Tuesday, September 02, 2014

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U.S. Attorney General Thanks Prosecutors Who Helped Convict bin Laden's Son-in-Law

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U.S. Attorney General Eric Holder visited Manhattan Tuesday to thank the prosecutors who helped convict Sulaiman Abu Ghaith, who was convicted last week of conspiring to kill Americans after the September 11 attacks. NY1's Dean Meminger filed the following report.

U.S. Attorney General Eric Holder said it was the right decision to try Sulaiman Abu Ghaith in federal court.

"Before a jury of New Yorkers and in full view of many of those who lost loved ones in the attack. The verdict has proved beyond any doubt that proceedings such as these can safely occur in the city," Holder said.

Abu Ghaith was convicted last week of conspiring to kill Americans after the September 11 attacks. Prosecutors from the U.S. attorney's office successfully argued to jurors that Abu Ghaith used video and audio messages to recruit Muslims to try to blow up planes.

"Throughout, the attorney general and the department have been supportive of all of our efforts, but especially in the prosecution of international terrorists who have tried to kill Americans, harm American interests and have not only targeted this country, but put a bullseye on this very city," said Preet Bharara, U.S. attorney for the southern district of New York.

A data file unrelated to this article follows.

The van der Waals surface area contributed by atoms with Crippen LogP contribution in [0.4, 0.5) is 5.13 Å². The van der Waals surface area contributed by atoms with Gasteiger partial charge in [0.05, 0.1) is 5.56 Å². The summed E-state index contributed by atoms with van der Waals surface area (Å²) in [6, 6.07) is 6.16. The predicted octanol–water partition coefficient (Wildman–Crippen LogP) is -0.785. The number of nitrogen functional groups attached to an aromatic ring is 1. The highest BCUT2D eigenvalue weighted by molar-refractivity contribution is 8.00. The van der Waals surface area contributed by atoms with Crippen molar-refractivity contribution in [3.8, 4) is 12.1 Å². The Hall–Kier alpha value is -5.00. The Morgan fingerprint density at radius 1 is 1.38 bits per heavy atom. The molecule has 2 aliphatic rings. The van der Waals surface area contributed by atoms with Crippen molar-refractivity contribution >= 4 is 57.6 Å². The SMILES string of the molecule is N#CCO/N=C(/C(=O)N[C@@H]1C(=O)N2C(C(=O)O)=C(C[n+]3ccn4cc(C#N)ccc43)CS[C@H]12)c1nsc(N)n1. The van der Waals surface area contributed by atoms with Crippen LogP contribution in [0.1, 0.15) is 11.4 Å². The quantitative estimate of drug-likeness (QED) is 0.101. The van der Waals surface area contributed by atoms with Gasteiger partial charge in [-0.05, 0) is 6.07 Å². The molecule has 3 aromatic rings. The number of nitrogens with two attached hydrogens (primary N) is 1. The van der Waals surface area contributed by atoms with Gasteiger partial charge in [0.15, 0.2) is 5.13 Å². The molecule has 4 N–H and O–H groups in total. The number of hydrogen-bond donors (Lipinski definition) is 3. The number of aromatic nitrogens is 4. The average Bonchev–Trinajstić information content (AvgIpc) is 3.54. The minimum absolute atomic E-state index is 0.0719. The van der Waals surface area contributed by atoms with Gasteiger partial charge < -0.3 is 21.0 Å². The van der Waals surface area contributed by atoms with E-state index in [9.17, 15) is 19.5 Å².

There have been lots of local and national debates over whether high-profile terror trials should be held in federal courts, especially just blocks away from the World Trade Center. Some have suggested that they be held in military hearings at Guantanamo Bay in Cuba. The attorney general said that debate can be put to rest.

"While our military courts remain an appropriate venue in certain circumstances, decisions on how best to seek convictions against terrorism defendants must always be based on prosecutorial considerations and never on political ones," Holder said.

The attorney general said that since 2009, the Department of Justice has been successful in convicting more than 165 people on terrorism charges.

One case that will be held in a military hearing and not in federal court is the trial of Khalid Sheikh Mohammed, the so-called mastermind of the September 11 attacks.

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